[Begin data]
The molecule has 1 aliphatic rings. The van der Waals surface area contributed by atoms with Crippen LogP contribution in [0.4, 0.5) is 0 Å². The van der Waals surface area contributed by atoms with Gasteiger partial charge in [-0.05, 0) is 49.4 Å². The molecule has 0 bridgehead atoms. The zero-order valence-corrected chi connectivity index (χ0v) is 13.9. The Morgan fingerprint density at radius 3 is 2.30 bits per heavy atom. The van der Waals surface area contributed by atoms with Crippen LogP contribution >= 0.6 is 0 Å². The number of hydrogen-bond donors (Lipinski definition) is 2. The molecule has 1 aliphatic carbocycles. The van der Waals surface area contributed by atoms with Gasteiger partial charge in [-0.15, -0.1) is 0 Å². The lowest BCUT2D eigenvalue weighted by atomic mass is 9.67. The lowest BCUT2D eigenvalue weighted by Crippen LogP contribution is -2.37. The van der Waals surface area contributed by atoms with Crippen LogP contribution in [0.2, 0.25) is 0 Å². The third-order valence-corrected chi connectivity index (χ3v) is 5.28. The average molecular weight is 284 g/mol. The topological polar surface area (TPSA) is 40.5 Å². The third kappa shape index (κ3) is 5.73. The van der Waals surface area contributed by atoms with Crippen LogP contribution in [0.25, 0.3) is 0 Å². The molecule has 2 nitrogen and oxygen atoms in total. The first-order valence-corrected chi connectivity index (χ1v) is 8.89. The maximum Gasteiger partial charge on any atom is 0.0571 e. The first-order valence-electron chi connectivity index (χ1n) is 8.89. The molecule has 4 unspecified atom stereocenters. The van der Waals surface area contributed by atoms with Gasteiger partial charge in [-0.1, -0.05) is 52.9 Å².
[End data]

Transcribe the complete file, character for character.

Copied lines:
The molecule has 1 aliphatic rings. The van der Waals surface area contributed by atoms with Crippen LogP contribution in [0.4, 0.5) is 0 Å². The van der Waals surface area contributed by atoms with Gasteiger partial charge in [-0.05, 0) is 49.4 Å². The molecule has 0 bridgehead atoms. The zero-order valence-corrected chi connectivity index (χ0v) is 13.9. The Morgan fingerprint density at radius 3 is 2.30 bits per heavy atom. The van der Waals surface area contributed by atoms with Crippen LogP contribution >= 0.6 is 0 Å². The number of hydrogen-bond donors (Lipinski definition) is 2. The molecule has 1 aliphatic carbocycles. The van der Waals surface area contributed by atoms with Gasteiger partial charge in [-0.15, -0.1) is 0 Å². The lowest BCUT2D eigenvalue weighted by atomic mass is 9.67. The lowest BCUT2D eigenvalue weighted by Crippen LogP contribution is -2.37. The van der Waals surface area contributed by atoms with Crippen LogP contribution in [0.2, 0.25) is 0 Å². The third-order valence-corrected chi connectivity index (χ3v) is 5.28. The average molecular weight is 284 g/mol. The topological polar surface area (TPSA) is 40.5 Å². The third kappa shape index (κ3) is 5.73. The van der Waals surface area contributed by atoms with Crippen LogP contribution in [0.25, 0.3) is 0 Å². The molecule has 2 nitrogen and oxygen atoms in total. The first-order valence-corrected chi connectivity index (χ1v) is 8.89. The maximum Gasteiger partial charge on any atom is 0.0571 e. The first-order valence-electron chi connectivity index (χ1n) is 8.89. The molecule has 4 unspecified atom stereocenters. The van der Waals surface area contributed by atoms with Gasteiger partial charge in [-0.1, -0.05) is 52.9 Å².